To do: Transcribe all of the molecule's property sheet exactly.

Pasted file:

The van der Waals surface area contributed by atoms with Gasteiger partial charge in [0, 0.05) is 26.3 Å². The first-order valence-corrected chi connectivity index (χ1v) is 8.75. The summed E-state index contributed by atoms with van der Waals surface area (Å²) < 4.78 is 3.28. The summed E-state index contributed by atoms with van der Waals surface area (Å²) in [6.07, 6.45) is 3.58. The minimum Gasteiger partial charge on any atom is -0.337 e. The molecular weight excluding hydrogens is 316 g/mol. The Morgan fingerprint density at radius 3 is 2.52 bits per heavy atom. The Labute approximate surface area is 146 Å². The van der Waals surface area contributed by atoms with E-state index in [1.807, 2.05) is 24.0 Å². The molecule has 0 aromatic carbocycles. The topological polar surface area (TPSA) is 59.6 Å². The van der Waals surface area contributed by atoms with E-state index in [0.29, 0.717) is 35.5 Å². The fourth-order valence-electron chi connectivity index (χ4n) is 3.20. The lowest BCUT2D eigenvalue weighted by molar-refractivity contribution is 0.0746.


The van der Waals surface area contributed by atoms with Gasteiger partial charge in [0, 0.05) is 26.3 Å². The first-order valence-corrected chi connectivity index (χ1v) is 8.75. The summed E-state index contributed by atoms with van der Waals surface area (Å²) < 4.78 is 3.28. The summed E-state index contributed by atoms with van der Waals surface area (Å²) in [6.07, 6.45) is 3.58. The minimum Gasteiger partial charge on any atom is -0.337 e. The molecular weight excluding hydrogens is 316 g/mol. The Morgan fingerprint density at radius 3 is 2.52 bits per heavy atom. The Labute approximate surface area is 146 Å². The van der Waals surface area contributed by atoms with E-state index in [1.807, 2.05) is 24.0 Å². The molecule has 0 aromatic carbocycles. The topological polar surface area (TPSA) is 59.6 Å². The van der Waals surface area contributed by atoms with E-state index in [0.29, 0.717) is 35.5 Å². The fourth-order valence-electron chi connectivity index (χ4n) is 3.20. The lowest BCUT2D eigenvalue weighted by molar-refractivity contribution is 0.0746.